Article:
In Morocco, Hennessy paints prolifically for nine years to keep up with demand from the Hendriks Gallery and Guildhall Gallery along with the RHA. In 1975 the Guildhall Gallery mounts a highly successful Retrospective of his work. In 1978 he has his last exhibition in Dublin at the Hendriks Gallery. By this time he has moved to the Algarve, Portugal and is beginning to have health problems.

In November 1980, with his health deteriorating, Craig brings Hennessy to a hospital in London for treatment. However, on December 30, 1980 he dies from cancer. Following cremation his ashes are buried in nearby Golders Green Crematorium. He leaves his entire estate to Harry Robertson Craig with the proviso that on Craig’s death the Royal Hibernian Academy should be the beneficiary. This legacy has been used to set up the annual Hennessy Craig Scholarship for aspiring artists.

Hennessy falls into the category of painter who develops a distinctive personal style, labelled at various times in his life as a Traditional Realist, Romantic, Photo Realist, Illusionary and Surrealist. However, he always remains intrinsically himself. His subjects range from still life and interiors to landscapes and portraits.

Examples of Hennessy’s work can be found in the public collections of the Crawford Art Gallery, the Dublin City Gallery The Hugh Lane, the Irish Museum of Modern Art (IMMA), the Limerick City Gallery of Art (LCGA), the National Gallery of Ireland (NGI), the National Self-Portrait Collection of Ireland (NSPCI) at the University of Limerick (UL), and in the collections of University College Cork (UCC) and University College Dublin (UCD).


Leave a comment

Birth of Elizabeth Bowen, Novelist & Short Story Writer

Elizabeth Dorothea Cole Bowen CBE, Anglo-Irish novelist and short story writer notable for her fiction about life in wartime London, is born at 15 Herbert Place in Dublin on June 7, 1899.

Bowen is baptised in St. Stephen’s Church on Upper Mount Street. Her parents, Henry Charles Cole Bowen and Florence (née Colley) Bowen, later bring her to Bowen’s Court at Farahy, near Kildorrery, County Cork, where she spends her summers. When her father becomes mentally ill in 1907, she and her mother move to England, eventually settling in Hythe. After her mother dies in 1912 she is raised by her aunts. She is educated at Downe House School under the headship of Olive Willis. After some time at art school in London she decides that her talent lay in writing. She mixes with the Bloomsbury Group, becoming good friends with Rose Macaulay who helps her seek out a publisher for her first book, a collection of short stories entitled Encounters (1923).

In 1923 Bowen marries Alan Cameron, an educational administrator who subsequently works for the BBC. The marriage has been described as “a sexless but contented union.” She has various extra-marital relationships, including one with Charles Ritchie, a Canadian diplomat seven years her junior, which lasts over thirty years. She also has an affair with the Irish writer Seán Ó Faoláin and a relationship with the American poet May Sarton. She and her husband first live near Oxford, where they socialize with Maurice Bowra, John Buchan and Susan Buchan, and where she writes her early novels, including The Last September (1929). Following the publication of To the North (1932) they move to 2 Clarence Terrace, Regent’s Park, London, where she writes The House in Paris (1935) and The Death of the Heart (1938). In 1937, she becomes a member of the Irish Academy of Letters.[3]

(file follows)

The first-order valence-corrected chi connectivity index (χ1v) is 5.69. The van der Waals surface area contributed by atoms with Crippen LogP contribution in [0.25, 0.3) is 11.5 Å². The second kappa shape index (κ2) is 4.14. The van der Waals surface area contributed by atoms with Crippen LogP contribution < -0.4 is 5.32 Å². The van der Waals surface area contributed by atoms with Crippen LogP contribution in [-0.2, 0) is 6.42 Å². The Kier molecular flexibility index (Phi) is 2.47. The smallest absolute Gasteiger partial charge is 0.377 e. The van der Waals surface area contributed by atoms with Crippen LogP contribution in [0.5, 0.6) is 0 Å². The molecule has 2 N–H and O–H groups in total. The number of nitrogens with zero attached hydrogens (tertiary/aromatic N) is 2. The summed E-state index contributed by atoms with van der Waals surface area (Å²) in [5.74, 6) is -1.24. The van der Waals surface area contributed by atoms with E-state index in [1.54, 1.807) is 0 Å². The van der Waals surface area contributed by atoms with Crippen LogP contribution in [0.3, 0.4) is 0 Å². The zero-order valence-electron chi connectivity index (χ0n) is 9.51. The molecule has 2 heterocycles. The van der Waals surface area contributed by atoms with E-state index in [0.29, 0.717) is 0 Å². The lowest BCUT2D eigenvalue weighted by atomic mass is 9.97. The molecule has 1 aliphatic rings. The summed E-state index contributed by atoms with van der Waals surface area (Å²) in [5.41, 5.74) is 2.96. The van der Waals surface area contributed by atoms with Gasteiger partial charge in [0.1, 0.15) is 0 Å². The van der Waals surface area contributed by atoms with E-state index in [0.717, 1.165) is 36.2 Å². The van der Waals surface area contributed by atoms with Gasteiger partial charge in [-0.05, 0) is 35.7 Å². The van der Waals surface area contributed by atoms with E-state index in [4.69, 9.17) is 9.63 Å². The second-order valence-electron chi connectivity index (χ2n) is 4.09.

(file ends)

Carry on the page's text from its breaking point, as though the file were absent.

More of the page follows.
In 1930 Bowen becomes the first (and only) woman to inherit Bowen’s Court, but remains based in England, making frequent visits to Ireland. During World War II she works for the British Ministry of Information, reporting on Irish opinion, particularly on the issue of neutrality. Her political views tend towards Burkean conservatism. During and after the war she writes among the greatest expressions of life in wartime London, The Demon Lover and Other Stories (1945) and The Heat of the Day (1948). She is awarded the CBE the same year.

Bowen’s husband retires in 1952 and they settle in Bowen’s Court, where he dies a few months later. Many writers visit her at Bowen’s Court from 1930 onwards, including Virginia Woolf, Eudora Welty, Carson McCullers, Iris Murdoch, and the historian Veronica Wedgwood. For years Bowen struggles to keep the house going, lecturing in the United States to earn money. In 1957 her portrait is painted at Bowen’s Court by her friend, painter Patrick Hennessy. She travels to Italy in 1958 to research and prepare A Time in Rome (1960), but by the following year she is forced to sell her beloved Bowen’s Court, which is demolished in 1960. In the following months, she writes for CBS the narrative of the documentary titled Ireland the Tear and the Smile which is realized in collaboration with Robert Monks as cameraman and associate producer. After spending some years without a permanent home, she finally settles at “Carbery”, Church Hill, Hythe, in 1965.

Bowen’s final novel, Eva Trout, or Changing Scenes (1968), wins the James Tait Black Memorial Prize in 1969 and is shortlisted for the Man Booker Prize in 1970. Subsequently, she is a judge that awards the 1972 Man Booker Prize to John Berger for G. She spends Christmas 1972 at Kinsale, County Cork with her friends, Major Stephen Vernon and his wife, Lady Ursula, daughter of Hugh Grosvenor, 2nd Duke of Westminster, but is hospitalised upon her return. Here she is visited by Cyril Connolly, Lady Ursula Vernon, Isaiah Berlin, Rosamund Lehmann, and her literary agent, Spencer Curtis Brown, among others.

In 1972 Bowen develops lung cancer. She dies at the age of 73 in University College Hospital in London on February 22, 1973. She is buried with her husband in St. Colman’s churchyard in Farahy, close to the gates of Bowen’s Court, where there is a memorial plaque to the author at the entrance to St. Colman’s Church, where a commemoration of her life is held annually.